i can’t much comment on our competitor’s product – although I do watch the comments out there on them. All things being equal though – there is no indication that Lion does anything to correct the MacBook Pro 17″ SATA 3.0 issues. There are some data i/o improvements I have been made aware of and those may provide some benefit and impact on symptoms afflicting the 17″… but still same situation… There are 17″ units working perfectly out of the box…. then there are ones that work, but perfectly… and then there are ones that are total crap for 6gbp/s. Until Apple fixes what affects their Sandybridge implementation on the 17″ MacBook Pro (and 6G in 15″ optical bay too when enabled) – this problem remains, even if some of the symptoms reduced. Systems not at 100% do not offer the sustained throughput or consistent data rates, even at lower throughputs, when under real load.
While Lion may very well have some overall improvements which benefit all system data i/o – it’s not the fix for the issues found on the majority of 17″ Macbook Pro 2011 models.
This absolutely blows!! Thanks for the heads up OWC. I was literraly about to buy a new 17″ Macbook Pro. Now I’m just gonna have to wait it out.
Also, as far as quality control is concerned, I bought a late 2010 Mac Pro 12 Core 2.93Ghz in November. That was DOA.
They sent me another. In two weeks in had all kinds of hardware-related problems.
By early February I got my THIRD 7K+ Mac Pro. And it finally works.
Pretty weird and a total waste of money on their part.
now on my third mbp 2011 17″ has 2x 6g vertex3 and it is the same as the other three sata is not working in these machines
have tried win 7 lion dp3 and 10.6.8 b3 all the same so problem is hardware and un usable so after 10 years of macs
its back to pc
i think apple more interested in ios devices than macs now more money in it
and intel has a great way of beta testing hardware before suppling pc market
very disappointed.and would love to tell jobs what i think of apples response to this
revised with 2x 6g still not working and no formal word
if they dont want 6g drives to be put in then they should not have put sata3 it in the system
but then it intel that make them anyway
apple suck big time they should have recalled all units or at least offered to
ment to say but so frustrated last mac was built last week CTO 2.3ghz nice cpu shame about delivery speed of data
Everyone who uses bootcamped Windows on their Mac should try to disable LPM (either by using Microsoft’s default AHCI driver or by searching for the required Registry modifications for the Intel driver).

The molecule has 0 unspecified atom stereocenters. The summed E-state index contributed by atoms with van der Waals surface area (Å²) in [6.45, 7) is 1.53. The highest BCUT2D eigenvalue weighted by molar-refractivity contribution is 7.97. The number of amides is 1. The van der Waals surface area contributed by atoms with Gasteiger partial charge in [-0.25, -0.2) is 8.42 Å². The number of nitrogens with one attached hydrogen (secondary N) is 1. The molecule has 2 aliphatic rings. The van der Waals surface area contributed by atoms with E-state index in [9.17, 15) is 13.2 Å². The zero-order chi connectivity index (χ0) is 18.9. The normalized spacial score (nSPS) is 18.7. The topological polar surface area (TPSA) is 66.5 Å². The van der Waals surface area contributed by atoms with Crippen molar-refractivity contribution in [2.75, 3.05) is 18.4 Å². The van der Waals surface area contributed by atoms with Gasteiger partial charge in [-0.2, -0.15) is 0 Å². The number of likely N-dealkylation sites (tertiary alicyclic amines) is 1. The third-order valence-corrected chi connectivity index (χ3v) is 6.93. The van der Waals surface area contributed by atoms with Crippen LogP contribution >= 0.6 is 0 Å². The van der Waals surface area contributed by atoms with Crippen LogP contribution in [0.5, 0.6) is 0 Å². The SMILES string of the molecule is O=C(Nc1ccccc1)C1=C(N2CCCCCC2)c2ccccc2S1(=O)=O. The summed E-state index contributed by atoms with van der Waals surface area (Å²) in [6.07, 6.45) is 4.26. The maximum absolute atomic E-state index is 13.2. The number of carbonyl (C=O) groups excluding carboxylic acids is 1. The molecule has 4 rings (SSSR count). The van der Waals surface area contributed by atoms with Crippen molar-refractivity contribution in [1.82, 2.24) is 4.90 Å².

OWC might want to take a look at this thread: http://forum.crucial.com/t5/Solid-State-Drives-SSD/mbp-2011-sata-6-temporary-DIRTY-fix/td-p/50446
I could write a long bit here…but going to keep it short. For those with a MacBook Pro 2011 model that isn’t behaving with a SATA 3.0 SSD (issues primarily affecting the 17″ model):
The latest ‘solution’ will improve the experience for some, but definitely not all. Further, while it does significantly reduce the incidence of beach balling – and this does improve the overall experience – it doesn’t resolve the actual primary problem nor restore the full performance that IS present on systems that don’t have these issues to begin with. The better the system is out of the gate with the SATA 3.0 sSD, the better the overall experience to begin with and the better the reduction in beachballing with the latest fix. Really bad units get nearly no benefit. And – regardless, the actual peaking and dipping of sustained data rates still occurs vs. the ‘perfect’ properly operating MacBook Pros that operate with a very clean sustained data rate graph.
Apple needs to fix this. Period. We aren’t done tracing and attempting a practical solution for all from our side… but, IMHO, even if we found the magic bullet (and it would need to be a hardware implementation), these units should have ZERO issue right out of the box. Thankfully the 2011 iMacs don’t suffer any of this BS.
Glad to see you are tracking this. I would put an OWC 6G in my 17″ MacBook Pro (May 2.3GHz/i7) tomorrow as long as I was confident it would work. If I was in the US I’d use your generous returns offer but in the UK transatlantic shipping and insurance would rather dent this.
Please keep the info coming and let’s hope there’s a solution in the not too distant future.
Looking forward to the MBP13 6G RAID0 benchmark comparisons!
This sounds like a replay of the SATA II problems in the mid-2009 MBPs, though maybe a little less random. In my 15” some drives will work perfectly at 3Gbps while others won’t. Truly maddening.
Apple hasn’t done anything to fix that one, so I don’t hold out much hope for the 2011s.
This issue is a little different this time around. The issue is more severe, inconsistent, and allowed to persist would mark a step backwards in many respects for a new model line up that is a huge step forward.